Yes, Jewish cultural studies and even the Yiddish language are couched with layers of history requiring a largely retroactive view, but not all of it. In fact, if the notion is to keep Jewish culture and Yiddish alive, then other than stimulating a new breed of all-star archivists, some sort of contemporary practical view or example needs to be given. That was a particular artistic challenge for us – to create a nearly absurd world where characters would speak in their parents’ and grandparents’ shtetl-derived Yiddish, but in entirely modern and largely treifidike contexts, indeed a rarity to observe in the street these days. Maybe it was this very weird juxtaposition, and at the same time opportunity to “dress up” as our elders as it were, that gave us the instinct that this was going to at the very least add to the Jewish conversation.
What we didn’t expect, over and above a global audience of Jews and non-Jews that did watch and converse about our stuff, was that this in itself would become an educational tool. We’ve found out that in fact our videos actually have been played in such classrooms in as disparate places as Melbourne, Oslo and, wouldn’t you know it, the very high school that taught us Yiddish (which actually no longer teaches Yiddish) 🙁
And that made us realize, many years later, the educational value of what we were doing. Not just because it took about 13 years of Jewish day school to percolate to the top of our minds to create our particular Jewish stew but because video can undeniably serve as a powerful learning tool. And while there are great trailblazers such as G-dcast who for years have been putting out rich animated Jewish material for the classroom and beyond, we believe there is still a sizable vacuum in teaching to be fulfilled by video. This has never been more the case than now, where platforms like YouTube mean instantaneous global exposure through the click of a video upload, and where the affordability of video creation tools (e.g. high definition cameras that come standard on virtually all phones) puts nearly everyone in the position of video creator.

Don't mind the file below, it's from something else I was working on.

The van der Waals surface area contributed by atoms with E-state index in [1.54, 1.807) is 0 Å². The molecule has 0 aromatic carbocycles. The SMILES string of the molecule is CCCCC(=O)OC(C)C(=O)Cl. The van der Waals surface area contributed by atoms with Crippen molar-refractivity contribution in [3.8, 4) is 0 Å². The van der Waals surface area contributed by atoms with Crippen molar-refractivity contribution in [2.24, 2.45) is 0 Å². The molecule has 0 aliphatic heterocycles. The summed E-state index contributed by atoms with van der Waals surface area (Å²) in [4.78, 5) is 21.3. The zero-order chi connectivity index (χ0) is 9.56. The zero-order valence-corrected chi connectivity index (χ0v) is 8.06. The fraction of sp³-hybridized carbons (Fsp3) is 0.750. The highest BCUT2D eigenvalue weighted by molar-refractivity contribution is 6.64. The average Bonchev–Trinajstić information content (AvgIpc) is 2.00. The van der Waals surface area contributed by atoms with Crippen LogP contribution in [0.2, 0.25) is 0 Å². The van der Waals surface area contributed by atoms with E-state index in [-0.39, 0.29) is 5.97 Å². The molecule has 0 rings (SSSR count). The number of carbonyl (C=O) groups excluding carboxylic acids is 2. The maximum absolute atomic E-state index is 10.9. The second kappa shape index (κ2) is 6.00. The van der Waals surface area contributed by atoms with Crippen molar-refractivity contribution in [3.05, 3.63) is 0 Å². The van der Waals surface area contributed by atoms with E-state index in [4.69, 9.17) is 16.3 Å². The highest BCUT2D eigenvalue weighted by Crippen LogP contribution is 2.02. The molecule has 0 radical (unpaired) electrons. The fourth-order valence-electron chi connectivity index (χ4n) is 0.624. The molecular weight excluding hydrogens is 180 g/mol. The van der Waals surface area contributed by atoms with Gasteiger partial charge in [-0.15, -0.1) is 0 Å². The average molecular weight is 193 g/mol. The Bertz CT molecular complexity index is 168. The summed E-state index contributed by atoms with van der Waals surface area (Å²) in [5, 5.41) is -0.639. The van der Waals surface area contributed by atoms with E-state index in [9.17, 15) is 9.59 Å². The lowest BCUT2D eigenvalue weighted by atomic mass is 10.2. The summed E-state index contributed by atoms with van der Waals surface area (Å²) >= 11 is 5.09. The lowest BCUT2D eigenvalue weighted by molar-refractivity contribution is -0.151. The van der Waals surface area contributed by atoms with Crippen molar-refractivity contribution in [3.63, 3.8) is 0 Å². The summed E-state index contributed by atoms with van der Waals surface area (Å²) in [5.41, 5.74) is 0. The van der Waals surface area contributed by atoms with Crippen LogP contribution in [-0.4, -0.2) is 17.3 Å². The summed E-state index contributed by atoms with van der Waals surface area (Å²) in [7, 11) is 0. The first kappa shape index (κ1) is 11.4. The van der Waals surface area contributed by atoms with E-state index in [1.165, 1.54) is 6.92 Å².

If our material does have educational value, it’s not simply because it’s in video format. We strive for other factors, namely, the authenticity of a personal voice. There are many ways to tell stories, but when the voice of that story being told is from an unrelatable source, a layer of skepticism forms between viewer and content. In some cases, this relatability comes in the form of demographics – youth spokespeople are chosen for youth-skewing material, ethnic spokespeople for ethnic-specific causes. But there’s also a way to bridge between demographics by interest, and that comes in the form of cultural mainstays. We found with our project that universal elements of comedy, food, and music are all things that not only draw in Jewish audiences but non-Jewish audiences alike. On top of that, we attempt to increase the relatability through topics we think are of interest to our crowd (admittedly the 40 and younger crowd, though we are not without our bubbie and zaydie groupies, believe you me!), and also attempt to bring in identifiable figures, like most recently Mayim Bialik, who graciously volunteered to do a YidLife Crisis episode with us (to be launched in a few short weeks on our YouTube page).